TV & RADIO
How Will 'Seinfeld' Treat Puerto Ricans?: A national group of Hispanic leaders has called on NBC's "Seinfeld" to disclose the "tone and content" of the May 7 episode, which is titled "Puerto Rican Day." "NBC has refused to disclose any specific information regarding this episode and underestimates the potential negative implications of statements made or denoted by this show," said Manny Mirabal, chairman of the Hispanic Assn. of Corporate Responsibility and of the National Puerto Rican Coalition. Mirabal and his supporters allege that previous "Seinfeld" episodes--including one in which actors dressed in green fatigues to portray Cubans--have been "insulting to the Hispanic community," and the group said it fears the May 7 episode will "give a narrow and distorted characterization of the community." NBC declined to comment on the issue on Friday, but in listings material, the network describes the story as focusing on the reactions of Jerry, Elaine, George and Kramer after the foursome "get caught in traffic resulting from New York's Puerto Rican Day Parade." The episode is the last original "Seinfeld" to air before the much-trumpeted May 14 series finale.
For the Record
Los Angeles Times Monday May 4, 1998 Home Edition Calendar Part F Page 6 Entertainment Desk 1 inches; 24 words Type of Material: Correction
Oscar winner--An item in Saturday's Morning Report incorrectly named the movie for which Matt Damon won an Oscar for best original screenplay. It was "Good Will Hunting."
Courting Jerry: Cable's Court TV, meanwhile, will jump on the "Seinfeld" finale bandwagon with "The 'Seinfeld' Firing: Mackenzie vs. Miller Brewing Co.," on May 12 at 5 p.m. The hourlong documentary recounts the headline-making case in which a 19-year employee of the beer company was fired for sexual discrimination after discussing the previous night's "Seinfeld" episode with a female co-worker. The fired employee, Jerry Mackenzie, 55, eventually won a $26-million jury verdict against Miller Brewing Co., which he claimed had fired him unfairly.
Gibson's Farewell: Having interviewed statesmen, scientists and celebrities for 11 years as host of "Good Morning America," Charles Gibson said farewell to the show Friday. Gibson, 55, who left the morning show to become an anchor and correspondent for ABC's prime-time newsmagazines, was dry-eyed when he offered his "sincere gratitude" to the nearly 4 million regular "GMA" viewers. His replacement, Kevin Newman, joins co-host Lisa McRee on Monday.
Back to Square One: Tim Conway Jr. and Doug Steckler have settled their contract dispute with KLSX-FM (97.1) and were back in their old 7 to 10 p.m. berth Thursday. In a domino effect, their return pushes Ed Tyll, who had briefly replaced them, back to the 10 p.m. to 1 a.m. slot, which had been held by "Nastyman" Chuck Naste. He now airs from 1 to 3 a.m., the spot that had been filled since January with "best of" segments from morning host Jonathon Brandmeier. Conway and Steckler were no doubt helped by the latest quarterly Arbitron ratings, showing that their share of overall listeners had risen 375%.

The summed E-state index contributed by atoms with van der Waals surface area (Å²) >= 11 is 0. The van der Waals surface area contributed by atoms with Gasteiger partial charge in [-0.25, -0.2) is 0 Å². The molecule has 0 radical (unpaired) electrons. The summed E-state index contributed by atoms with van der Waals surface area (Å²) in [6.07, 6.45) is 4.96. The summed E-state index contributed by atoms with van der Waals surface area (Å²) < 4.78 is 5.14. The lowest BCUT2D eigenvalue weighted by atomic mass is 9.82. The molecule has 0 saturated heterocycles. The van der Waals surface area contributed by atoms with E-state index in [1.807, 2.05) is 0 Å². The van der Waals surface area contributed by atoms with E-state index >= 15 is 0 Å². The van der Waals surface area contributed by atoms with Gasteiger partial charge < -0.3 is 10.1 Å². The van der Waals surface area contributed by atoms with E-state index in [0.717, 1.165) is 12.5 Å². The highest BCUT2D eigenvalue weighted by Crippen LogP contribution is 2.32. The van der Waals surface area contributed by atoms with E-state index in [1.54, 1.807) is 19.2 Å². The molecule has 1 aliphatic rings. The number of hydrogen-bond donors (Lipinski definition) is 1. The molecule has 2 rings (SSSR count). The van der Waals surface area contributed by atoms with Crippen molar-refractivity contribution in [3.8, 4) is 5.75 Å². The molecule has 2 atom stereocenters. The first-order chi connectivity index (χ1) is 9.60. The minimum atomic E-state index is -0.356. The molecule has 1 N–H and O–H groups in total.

Selena Story on Stage?: A stage musical based on the life of late tejano superstar Selena is in the works. The singer's family has signed a $2-million licensing agreement with producers Tom Quinn and Peter Fitzgerald, whose Broadway stage credits include "Jekyll and Hyde" and "The Capeman." A search is on for a scriptwriter, director and composer. Selena, who was portrayed by Jennifer Lopez in a 1997 feature film about her life, was shot and killed three years ago by the president of her fan club at a Corpus Christi motel.
Flintstones Prequel: Universal Studios expects to begin filming in July on "The Flintstones in Viva Rock Vegas," a live-action prequel to the 1994 movie that starred John Goodman as Fred. Because the new film is a prequel, the cast will feature younger actors than the original, with unconfirmed reports indicating that Drew Carey is among those up for the lead. A Universal spokesman said the film will have a different look from the original; instead of a "natural rock" setting, for instance, the prequel's Bedrock will feature glittering "gem-like" stones.
Dialing for Audrey: The Audrey Hepburn Children's Fund will mark the late actress' 69th birthday on Monday with "A Dollar Makes a Difference," a campaign asking callers to donate $1 each to the charitable fund by dialing (900) 225-8000. Donations go toward medical care, education, nutrition, vitamins, school supplies, clothing and books for needy children. A flat rate of $1.61 (including the donation) will be charged to each caller's phone bill. Hepburn, a leading spokeswoman for children as ambassador for UNICEF, died of cancer at 63 in 1993.
Pop diva Celine Dion got back-to-back honors in her native Canada this week, receiving the country's highest honor, the Order of Canada, in Ottawa on Friday, one day after she was given the Order of Quebec, the equivalent honor from her home province. . . . KCET-TV Channel 28 has replaced "I Shot Andy Warhol," which had been scheduled to air tonight at 9, with "The Beans of Egypt, Maine," a 1994 drama with Martha Plimpton and Kelly Lynch. A KCET spokeswoman said the station thought the gritty 1996 movie about a 1968 incident in which the king of Pop Art was seriously wounded was more appropriate for a later time slot. . . . Oscar winners Matt Damon ("As Good as It Gets") and Billy Bob Thornton ("Sling Blade") will team up on "All the Pretty Horses," an adaptation of the popular Cormac McCarthy novel being jointly released by Columbia Pictures and Miramax Films. Damon will star, Thornton will direct.